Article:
The Chairman of Liberia’s National Elections Commission (NEC) says both houses of Liberia’s legislature have told his commission to hold next month’s special senatorial election as scheduled.
Jerome Kokoya said he had written the legislature asking for a postponement of the October 9 election to December this year, saying his commission could not hold a free, fair, and credible election because of the ongoing deadly Ebola crisis.
Liberia has been under a state of emergency since August, closed its borders and schools, quarantined some communities, and placed all non-essential government workers on compulsory leave because of Ebola.
The country’s Constitution mandates the holding of elections on the second Tuesday of October.
Kokoya said some legislators expressed concern that not having the elections could create a constitutional crisis even bigger than Ebola.
“They have decided that we must hold elections. The question they are working on now is the technical side of it. The Judiciary Committees of both the House of Representatives and the Senate were meeting, and we were told by the Speaker that by early next week, we’re going to have some information from the with respect to the date. Like us, they too want election to go on this year so as to avoid any serious constitutional issues comes January,” he said.
Kokoya said his commission hopes to begin publishing the final listing of candidates by next week.
“It was not prudence to have election on the date on which it was originally scheduled. As elections commission, we are not only required to just put ballot boxes around and people will vote. We are required to conduct free, fair, and credible election. That means people have to be free to make selections, to move around, engage their candidates, and supporters. We could not do all of those under this situation of fear and emotional confusion,” Kokoya added.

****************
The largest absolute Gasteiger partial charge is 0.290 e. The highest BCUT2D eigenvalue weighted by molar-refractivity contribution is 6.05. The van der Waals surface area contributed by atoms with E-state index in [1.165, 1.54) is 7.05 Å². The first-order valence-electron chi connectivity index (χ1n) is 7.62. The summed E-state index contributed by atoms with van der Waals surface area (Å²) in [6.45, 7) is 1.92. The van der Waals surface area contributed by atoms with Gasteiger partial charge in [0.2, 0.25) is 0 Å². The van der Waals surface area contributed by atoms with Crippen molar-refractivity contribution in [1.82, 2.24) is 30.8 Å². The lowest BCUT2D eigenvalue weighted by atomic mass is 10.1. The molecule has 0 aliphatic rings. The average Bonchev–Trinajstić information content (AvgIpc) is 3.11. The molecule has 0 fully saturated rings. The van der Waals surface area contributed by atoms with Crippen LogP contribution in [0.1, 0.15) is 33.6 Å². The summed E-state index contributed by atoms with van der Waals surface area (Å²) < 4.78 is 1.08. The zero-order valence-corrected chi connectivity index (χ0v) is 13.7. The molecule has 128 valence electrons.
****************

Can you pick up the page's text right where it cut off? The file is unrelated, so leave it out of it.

He said the commission would face many challenges under the current Ebola crisis, including low voter turnout, which could further undermine the credibility of the vote.
“The greatest challenge is if we don’t hold the election. I think that will be the talk of more complex issues than if we were to go for the election this year,” Kokoya said.
He said with most of the electoral materials still to be brought into the country, the suspension of flights due to Ebola could make the special election even more expensive.
He also said that in the Ebola environment of fear and emotional confusion voter turnout could be “very low”, thereby further undermining the credibility of the election.
Kokoya appealed to Liberian voters to be understanding and strong in the midst of the Ebola crisis and exercise their right to vote.
“You have to first make them to believe that while the Ebola is a very, very dangerous disease that has engulfed our country, the worst attack we could have would be to lose our democratic governance based on civil liberties and the rule of law. So because of that we ask them to be strong in the midst of all these difficulties to go the poll and elect a new senate,” Kokoya said.